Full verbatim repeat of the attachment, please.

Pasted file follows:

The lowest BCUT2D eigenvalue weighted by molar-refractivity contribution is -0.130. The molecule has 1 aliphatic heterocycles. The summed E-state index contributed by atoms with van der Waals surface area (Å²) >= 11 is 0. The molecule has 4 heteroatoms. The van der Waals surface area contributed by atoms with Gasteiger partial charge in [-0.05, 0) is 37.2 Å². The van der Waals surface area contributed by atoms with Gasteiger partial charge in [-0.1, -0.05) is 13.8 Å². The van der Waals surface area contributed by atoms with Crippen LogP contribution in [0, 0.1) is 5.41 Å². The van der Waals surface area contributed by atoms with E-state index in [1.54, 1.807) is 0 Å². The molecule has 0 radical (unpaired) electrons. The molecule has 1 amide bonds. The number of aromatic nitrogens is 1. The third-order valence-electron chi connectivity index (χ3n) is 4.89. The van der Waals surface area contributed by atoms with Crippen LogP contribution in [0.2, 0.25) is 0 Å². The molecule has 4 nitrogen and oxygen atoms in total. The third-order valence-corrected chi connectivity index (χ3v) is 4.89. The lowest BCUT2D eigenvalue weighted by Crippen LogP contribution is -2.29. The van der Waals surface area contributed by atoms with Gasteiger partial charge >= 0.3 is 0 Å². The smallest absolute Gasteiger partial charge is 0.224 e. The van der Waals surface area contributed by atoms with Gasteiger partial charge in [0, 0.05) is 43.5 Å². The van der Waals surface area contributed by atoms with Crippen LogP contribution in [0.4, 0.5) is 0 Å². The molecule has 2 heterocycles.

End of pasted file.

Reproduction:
The lowest BCUT2D eigenvalue weighted by molar-refractivity contribution is -0.130. The molecule has 1 aliphatic heterocycles. The summed E-state index contributed by atoms with van der Waals surface area (Å²) >= 11 is 0. The molecule has 4 heteroatoms. The van der Waals surface area contributed by atoms with Gasteiger partial charge in [-0.05, 0) is 37.2 Å². The van der Waals surface area contributed by atoms with Gasteiger partial charge in [-0.1, -0.05) is 13.8 Å². The van der Waals surface area contributed by atoms with Crippen LogP contribution in [0, 0.1) is 5.41 Å². The van der Waals surface area contributed by atoms with E-state index in [1.54, 1.807) is 0 Å². The molecule has 0 radical (unpaired) electrons. The molecule has 1 amide bonds. The number of aromatic nitrogens is 1. The third-order valence-electron chi connectivity index (χ3n) is 4.89. The van der Waals surface area contributed by atoms with Crippen LogP contribution in [0.2, 0.25) is 0 Å². The molecule has 4 nitrogen and oxygen atoms in total. The third-order valence-corrected chi connectivity index (χ3v) is 4.89. The lowest BCUT2D eigenvalue weighted by Crippen LogP contribution is -2.29. The van der Waals surface area contributed by atoms with Gasteiger partial charge >= 0.3 is 0 Å². The smallest absolute Gasteiger partial charge is 0.224 e. The van der Waals surface area contributed by atoms with Gasteiger partial charge in [0, 0.05) is 43.5 Å². The van der Waals surface area contributed by atoms with Crippen LogP contribution in [0.4, 0.5) is 0 Å². The molecule has 2 heterocycles.